One of the many blessings (and sometimes challenges) of living where we live is the abundance of wildlife. It is not unusual to see some type of creature roaming around near our house. We see some fairly common ones like deer, chipmunks, squirrels, rabbits, groundhogs, raccoon, possums, skunk. If you’re looking just a little bit harder, you can see some water-loving creatures like frogs, toads, newts. There are tons and tons of small crawly and flying things like mosquitos, bees, wasps, hornets, praying mantis, ants, beetles. We’ve also seen some bigger, scarier things around like bear, coyote, bobcats, snakes. And of course, we see birds. Lots and lots of birds. For me, it is awesome to see so many animals roaming about (unless they are choosing to do some damage to the property). Though I typically don’t go out of my way to find them, when I do see an animal I like to watch and see if they might be teaching me something about myself, about God, or about God’s creation.
The other day as I was driving home, I came across a small family of turkeys. A mom and her young‘uns. There were 5 or 6 of the little ones (I couldn’t quite tell) following the mom, all in the middle of the driveway. In my best estimation they were either looking for a bite to eat, they were taking a site-seeing road trip, or they were playing a quick game of parcheesi. I’m not 100% sure as I’m not an expert on turkey behavior or parcheesi for that matter. Regardless, there they were, minding their own business, enjoying life as a family of turkeys when my giant SUV approached. I’m sure it was quite startling. Large. White. Dirty. V8 engine rumbling. Roof rack on the top for summer kayak trips. Tires kicking up gravel as I dodged any potholes I would encounter on the way home. To those turkeys in that instant, I’m sure I appeared to be an apex predator on my way to Thanksgiving supper. I expected the turkeys to flee. To run. To fly. To hide. To get out of there as quickly as possible.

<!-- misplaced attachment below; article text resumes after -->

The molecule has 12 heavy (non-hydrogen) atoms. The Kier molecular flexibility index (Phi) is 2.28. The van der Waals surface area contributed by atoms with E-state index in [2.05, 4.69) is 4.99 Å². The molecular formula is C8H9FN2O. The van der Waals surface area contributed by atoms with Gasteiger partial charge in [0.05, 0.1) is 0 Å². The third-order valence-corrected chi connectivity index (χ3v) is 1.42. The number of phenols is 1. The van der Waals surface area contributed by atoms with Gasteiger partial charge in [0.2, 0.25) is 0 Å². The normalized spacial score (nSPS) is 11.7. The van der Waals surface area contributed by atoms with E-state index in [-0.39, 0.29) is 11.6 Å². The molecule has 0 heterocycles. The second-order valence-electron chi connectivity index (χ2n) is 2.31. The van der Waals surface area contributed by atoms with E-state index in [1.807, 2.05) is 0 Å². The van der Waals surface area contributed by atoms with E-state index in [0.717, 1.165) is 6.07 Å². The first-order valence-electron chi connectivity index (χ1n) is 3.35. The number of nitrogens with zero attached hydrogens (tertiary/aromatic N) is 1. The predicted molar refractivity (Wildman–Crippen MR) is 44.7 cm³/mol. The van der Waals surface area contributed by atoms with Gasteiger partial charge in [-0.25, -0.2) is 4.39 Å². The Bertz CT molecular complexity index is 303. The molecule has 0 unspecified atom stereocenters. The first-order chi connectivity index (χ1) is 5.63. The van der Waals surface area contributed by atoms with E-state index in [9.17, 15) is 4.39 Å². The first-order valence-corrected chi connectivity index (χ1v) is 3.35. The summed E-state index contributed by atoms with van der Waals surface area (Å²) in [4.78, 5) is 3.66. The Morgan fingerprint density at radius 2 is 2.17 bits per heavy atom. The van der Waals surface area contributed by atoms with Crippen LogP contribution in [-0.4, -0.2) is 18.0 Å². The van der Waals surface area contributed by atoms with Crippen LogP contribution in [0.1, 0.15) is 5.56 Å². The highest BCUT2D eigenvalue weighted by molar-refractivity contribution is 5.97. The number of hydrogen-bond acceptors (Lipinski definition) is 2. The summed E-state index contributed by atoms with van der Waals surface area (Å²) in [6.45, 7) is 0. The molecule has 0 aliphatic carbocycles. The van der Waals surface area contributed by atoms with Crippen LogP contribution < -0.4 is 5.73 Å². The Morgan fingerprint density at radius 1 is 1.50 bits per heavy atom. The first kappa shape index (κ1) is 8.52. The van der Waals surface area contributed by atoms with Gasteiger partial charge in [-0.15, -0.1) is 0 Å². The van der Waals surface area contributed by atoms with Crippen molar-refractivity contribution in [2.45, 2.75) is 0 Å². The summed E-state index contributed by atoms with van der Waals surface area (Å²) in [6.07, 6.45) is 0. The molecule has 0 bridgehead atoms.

That’s not what happened.
Momma Turkey did make that snap decision. She saw me coming and quickly went into the brush, safely away from the approaching danger. I’m sure she expected her little ones to follow, but they didn’t. (Well, maybe one did…that’s where I’m not sure if there were 5 or 6 of the little ones.) Five little turkeys didn’t follow, didn’t hop off the driveway, didn’t hide, didn’t flee.
Do you know what they did?
They decided to see if they could out-trot the SUV. They started their own, little turkey trot race. 5 little turkeys vs. me. They turned, single file and began trotting down the driveway in front of the car. For a looonnnnggggg time.
Can you picture it?
A large, white, SUV creeping down the drive with five little turkeys trotting right in front of the passenger side tire.
It was quite comical…and a little bit sad.
There I was, telling the little turkeys, “Just turn! Duck off the road! (To borrow a term from another bird.) Your mom went into the bushes. Why don’t you? Go in there. Be safe. The path you are taking isn’t a good one! What is the matter with you?”
Clearly, their turkey logic had failed in that instant. Instead of choosing the quickest path to safety, they chose the longest path of peril with death and destruction breathing down their necks.
Fortunately for the little turkeys, I was not the apex predator that they likely feared. I wasn’t hungry. It’s not November. I had no intention of running over the things. Even though they felt like they were trotting away from death and destruction, no harm would befall them at my hands. The turkeys could trot the whole way to the house, and I wouldn’t let them succumb to my tires. Had I wanted to squash them I imagine I could have gotten a whole row of them without much effort; however, that was not my intent…even if the turkeys thought that it was.
So there we were…5 little turkeys, trotting down the driveway with me in my giant SUV following them. They weren’t getting away. If anything, I was getting closer.
Eventually, two of the little ones at the back of the line had a light bulb moment. They said to one another, “What if we ducked into the brush?” “Yeah. That might work.” “Let’s try it.” Off they went, escaping the giant, white monster that was in pursuit.
The other three continued on with their plan. “Let’s out-trot this thing.” It wasn’t working. I stayed right with them until eventually the two in the back of the line had a similar idea as their siblings. “What if we ducked into the brush?” “Yeah. That might work.” “Let’s try it.” Off they went, escaping the giant, white monster that was in pursuit.